Nobody wants to admit it, but the truth is, not all kids are cute. Let’s be frank here: YOUR kids are cute. And when I say “your,” I don’t necessarily mean only the ones that sprang from your loins. Nieces, nephews, grandchildren, any kid you have a personal connection to is adorable. Until they learn the skills that keep us alive, such as fishing or filing an expense report (neither of which I can do), cuteness is their primary survival trait. But the truth is that for most adults, this benefit is limited when it comes to children not within our immediate sphere of community. The rest of them are a crapshoot, and most of them may as well be an uncooked meatloaf in the cute department.
If you think I’m exaggerating, I invite you to go to a dance recital some time. The hall will be packed to the gills, but every single person in the audience is there to see exactly one kid. The other kids are just people who may potentially be standing in front of your little darling when the time comes, the asshole. The only people who care about more than one kid are families with multiple children in the show, and these are easily spotted outside the hall begging for gas money once they’ve finished paying for the lessons.
Dance recitals are one of America’s biggest rackets, after insurance companies. Think about this: parents give these studios hundreds of dollars — perfectly good dollars, dollars they could use to buy their children food, or meth. In return, the studio spends the entire school year taking the kid for an hour a week and teaching them the same three dance moves. (Those moves, in order of performance, are the hula hoop, the toe tap, and the walk off the stage waving.) After ten months of intensive training, you get to watch your kid do this for six minutes, then sit for three hours through everybody else’s children doing the same thing. Granted, I am speaking mainly of the younger children here. Older students get more intricate dance moves, such as the alternating toe tap and the gyrating hips of a nature that got Netflix in trouble because eight-year-olds were doing it. Eventually, the ones who don’t quit dancing because a new game came out for the Switch may reach a level of legitimate performance, even of — dare I say it? Art. Unfortunately, by the time these older students take the stage, the audience has seen so many hula hoops and toe taps that they have completely checked out and are thinking about what the score of the game is, because for some damn reason they always do these things during the finals.
This is not to imply I have any sort of moral superiority here, of course. Anyone who follows me on social media knows I am a complete whore when it comes to talking about my kid, because unlike all these wieners on stage I’ve never even heard of before, my kid is awesome. It’s that survival trait I mentioned before. Parents are biologically predisposed to believing their own children are the most amazing thing that has ever been placed on the Earth, which is fortunate because otherwise we would yeet them out the window the first time they somehow manage to take the bathroom door off its hinges. Parenthood is, in fact, a sexually transmitted disease that carries with it a mild mental disorder: not a dangerous one, just one that inclines you to be more charitable when your child stares at your bowl as if he doesn’t have a bowl of Honey Nut Cheerios from the same damn box, so why does he want to shove his filthy hands into yours?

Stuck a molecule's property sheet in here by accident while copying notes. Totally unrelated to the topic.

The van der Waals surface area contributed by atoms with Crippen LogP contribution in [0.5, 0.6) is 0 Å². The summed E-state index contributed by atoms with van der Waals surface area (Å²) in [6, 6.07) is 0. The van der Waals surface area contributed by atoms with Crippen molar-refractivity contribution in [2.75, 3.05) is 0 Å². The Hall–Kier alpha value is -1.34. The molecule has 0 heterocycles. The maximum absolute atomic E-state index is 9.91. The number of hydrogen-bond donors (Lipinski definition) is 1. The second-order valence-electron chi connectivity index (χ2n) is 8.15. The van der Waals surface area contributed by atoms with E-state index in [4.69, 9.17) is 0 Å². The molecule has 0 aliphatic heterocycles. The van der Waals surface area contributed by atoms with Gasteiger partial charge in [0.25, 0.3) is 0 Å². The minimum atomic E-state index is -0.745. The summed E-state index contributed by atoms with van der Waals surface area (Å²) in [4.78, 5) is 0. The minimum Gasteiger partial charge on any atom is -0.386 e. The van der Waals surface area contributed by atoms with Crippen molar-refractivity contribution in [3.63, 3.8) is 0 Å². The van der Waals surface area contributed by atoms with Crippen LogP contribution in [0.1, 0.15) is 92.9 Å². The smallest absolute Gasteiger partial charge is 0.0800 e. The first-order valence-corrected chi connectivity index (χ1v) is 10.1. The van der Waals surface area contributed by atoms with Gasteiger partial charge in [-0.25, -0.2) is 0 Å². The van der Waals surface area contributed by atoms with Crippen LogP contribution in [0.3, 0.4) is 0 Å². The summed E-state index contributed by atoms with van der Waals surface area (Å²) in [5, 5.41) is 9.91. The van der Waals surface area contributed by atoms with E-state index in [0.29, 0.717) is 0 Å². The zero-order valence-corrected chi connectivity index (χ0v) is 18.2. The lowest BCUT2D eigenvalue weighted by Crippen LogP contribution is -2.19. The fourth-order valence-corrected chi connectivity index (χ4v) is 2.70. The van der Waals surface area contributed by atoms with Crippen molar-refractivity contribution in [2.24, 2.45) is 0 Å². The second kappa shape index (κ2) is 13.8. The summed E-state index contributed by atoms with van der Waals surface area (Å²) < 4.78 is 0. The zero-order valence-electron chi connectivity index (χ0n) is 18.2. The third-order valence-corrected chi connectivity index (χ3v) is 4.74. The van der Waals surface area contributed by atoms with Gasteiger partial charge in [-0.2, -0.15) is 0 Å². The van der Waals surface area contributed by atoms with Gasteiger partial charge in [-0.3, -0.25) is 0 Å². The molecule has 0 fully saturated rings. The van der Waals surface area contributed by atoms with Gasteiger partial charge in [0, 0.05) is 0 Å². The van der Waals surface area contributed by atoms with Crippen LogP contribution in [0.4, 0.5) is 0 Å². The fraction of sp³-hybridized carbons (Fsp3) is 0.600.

I cannot tell you how many nights I have gazed upon my sleeping child and said to my wife, “He’s beautiful. He’s perfect.” It’s as if I have completely forgotten that two hours ago I was embroiled in a bitter argument with him because he has learned to spell the word “B-L-U-E,” which is great, but now he is taking violent exception to my collection of Blu-Rays for failing to live up to his standards.
The good news is that this is a social contract most of us have cheerfully agreed to abide by. When a parent shows us a picture of a child who has utterly failed to properly place spaghetti in their mouth instead of all over their face, we smile and say, “Aw, that’s so cute!” instead of what we’re actually thinking, which is “Aw, he’s FOURTEEN.” So as a parent, I would like to publicly thank all other decent human beings for pretending to be interested when I begin to wax poetic about how awesome my kid is, even though I know a large percentage of people could not possibly care less. In exchange, I promise to continue to do the same when you tell me about your kids, and I won’t even bring up the fact that my kid can read The Monster at the End of This Book out loud (he does a great Grover impression, by the way), whereas your husband can’t even do that. This is the way that we will survive as a society.
Blake M. Petit is a writer, teacher, and dad from Ama, Louisiana. His current writing project is the superhero adventure series Other People’s Heroes: Little Stars, a new episode of which is available every Wednesday on Amazon’s Kindle Vella platform. He had to tell his son to stop climbing the windowsill four times during the composition of this piece.